How to get buy-in for sustainability projects
- 29 June 2016
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How can you get non-senior stakeholders to commit to your sustainability initiatives?
For a growing number of marketers, sustainability has become a key way to differentiate otherwise homogenous offerings and achieve stand out in a world where push marketing is in decline, and fresh competition emerges with every day that passes.
But while for some marketers the importance of sustainability may be self-evident, other colleagues can be hard to persuade. Short of time and facing relentless target pressures, these colleagues often prefer us to focus on more traditional marketing activities. They want to hear about the new ad campaign, not a sustainability initiative.
As a result, knowing how to get buy-in for sustainability projects is becoming an increasingly prized and sought-after skill among marketers. In many cases it is no longer a good addition to a CV, it is the central theme of a successful career.
Give people a stake
When Nigel Gilbert took the reins as CMO of TSB he faced challenges – to balance the bank’s 4% market share with the 6% of infrastructure it owned, he would need a 50% growth in market share – but he also saw opportunities. He set out to create a new type of bank, one that rejected the short-termism of international expansion and risky investment banking and looked back instead to the founding purpose of banks, which was to help communities thrive.
His proposition was ‘Local Banking for Britain’ and the headline product was the Plus Account, a current account that rewards long-term customers with high rates. Crucially, he made all employees shareholding partners with a vested interest in the success of the project. This achieved the crucial step of moving employment at TSB from a job to a mission, and helped him achieve organisation-wide buy-in.
That sort of wholesale business re-engineering and financial reward may not be an option for every marketer, but that need not make us despair. Chris Gorell Barnes, founder of content agency Adjust Your Set and co-founder of marine sustainability initiative The Blue Marine Foundation, believes that colleagues are often more ready to embrace sustainability than we think. "When it comes to sustainability, we’re at a tipping point,” he says. “Sustainability has finally become fashionable. This, mercifully, makes it a little easier to get buy-in.”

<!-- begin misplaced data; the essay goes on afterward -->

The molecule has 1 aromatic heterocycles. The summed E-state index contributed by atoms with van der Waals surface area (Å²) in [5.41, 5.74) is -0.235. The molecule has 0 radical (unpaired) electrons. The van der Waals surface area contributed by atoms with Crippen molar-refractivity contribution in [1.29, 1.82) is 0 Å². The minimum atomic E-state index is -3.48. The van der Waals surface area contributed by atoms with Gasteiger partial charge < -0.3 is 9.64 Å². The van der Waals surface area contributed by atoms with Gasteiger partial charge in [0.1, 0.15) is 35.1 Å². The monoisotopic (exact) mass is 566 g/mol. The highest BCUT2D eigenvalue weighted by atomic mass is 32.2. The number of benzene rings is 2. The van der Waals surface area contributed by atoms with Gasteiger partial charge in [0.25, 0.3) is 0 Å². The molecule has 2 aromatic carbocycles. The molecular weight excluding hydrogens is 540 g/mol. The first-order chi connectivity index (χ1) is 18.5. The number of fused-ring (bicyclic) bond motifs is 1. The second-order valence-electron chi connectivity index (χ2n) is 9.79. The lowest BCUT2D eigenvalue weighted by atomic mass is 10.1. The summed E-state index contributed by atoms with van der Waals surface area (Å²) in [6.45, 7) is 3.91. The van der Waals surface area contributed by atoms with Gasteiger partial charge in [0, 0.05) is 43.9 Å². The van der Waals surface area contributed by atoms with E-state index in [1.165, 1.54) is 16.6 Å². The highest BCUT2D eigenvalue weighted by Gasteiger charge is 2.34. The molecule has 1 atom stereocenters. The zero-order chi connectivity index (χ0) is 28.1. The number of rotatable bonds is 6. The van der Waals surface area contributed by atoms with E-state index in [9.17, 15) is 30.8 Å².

He continues: “Unilever and M&S are the oft-cited examples of businesses that have cracked organisation-wide buy-in, and with good reason. From the shop floor right up to the board, these companies are the masters of getting their staff to embrace the company’s sustainability initiatives. How? By focusing on the initiative’s positive outcomes and making staff feel like they have collectively made a difference.”
Indeed, he argues that knowing – and then communicating the initiative’s outcomes – is the key to achieving buy-in. “These outcomes should be based on the benefits generated by the initiative across three key areas: supply chain, society and planet,” he explains. “Once identified, it becomes easier to make the initiative part of the company’s DNA. Then, engaging internal comms can be used to make sure everyone understands what this core value stands for and to ensure staff feel like they have an integral role. The key is to stay focused on positive outcomes, rather than preaching.”
Adding to this, Paul Twivy, founding partner at sustainability consultancy Core Purpose, argues that practical tools are as helpful as inspirational vision. He says: “Internally, people can’t always get their heads around purpose and how to implement it. In many companies, it's not been part of the culture historically. It needs a process, a set of professional tools and a culture of learn and re-apply. It’s time to professionalise how we approach purpose.”Back to all
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